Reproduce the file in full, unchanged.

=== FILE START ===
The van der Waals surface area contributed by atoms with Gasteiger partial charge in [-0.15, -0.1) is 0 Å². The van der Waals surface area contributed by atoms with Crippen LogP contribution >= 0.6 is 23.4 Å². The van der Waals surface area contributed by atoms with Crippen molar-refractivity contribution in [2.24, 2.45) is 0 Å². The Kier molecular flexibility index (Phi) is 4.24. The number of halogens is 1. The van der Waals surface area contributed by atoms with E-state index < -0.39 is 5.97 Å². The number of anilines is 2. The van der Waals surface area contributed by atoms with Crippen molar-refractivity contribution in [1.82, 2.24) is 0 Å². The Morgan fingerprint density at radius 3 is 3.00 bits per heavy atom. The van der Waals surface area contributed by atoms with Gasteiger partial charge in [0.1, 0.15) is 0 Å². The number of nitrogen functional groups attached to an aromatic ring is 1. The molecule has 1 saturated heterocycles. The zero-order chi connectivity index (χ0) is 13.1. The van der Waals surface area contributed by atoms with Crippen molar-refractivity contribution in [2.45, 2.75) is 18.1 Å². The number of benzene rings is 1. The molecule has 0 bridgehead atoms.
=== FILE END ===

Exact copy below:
The van der Waals surface area contributed by atoms with Gasteiger partial charge in [-0.15, -0.1) is 0 Å². The van der Waals surface area contributed by atoms with Crippen LogP contribution >= 0.6 is 23.4 Å². The van der Waals surface area contributed by atoms with Crippen molar-refractivity contribution in [2.24, 2.45) is 0 Å². The Kier molecular flexibility index (Phi) is 4.24. The number of halogens is 1. The van der Waals surface area contributed by atoms with E-state index < -0.39 is 5.97 Å². The number of anilines is 2. The van der Waals surface area contributed by atoms with Crippen molar-refractivity contribution in [1.82, 2.24) is 0 Å². The Morgan fingerprint density at radius 3 is 3.00 bits per heavy atom. The van der Waals surface area contributed by atoms with Gasteiger partial charge in [0.1, 0.15) is 0 Å². The number of nitrogen functional groups attached to an aromatic ring is 1. The molecule has 1 saturated heterocycles. The zero-order chi connectivity index (χ0) is 13.1. The van der Waals surface area contributed by atoms with Crippen molar-refractivity contribution in [2.45, 2.75) is 18.1 Å². The number of benzene rings is 1. The molecule has 0 bridgehead atoms.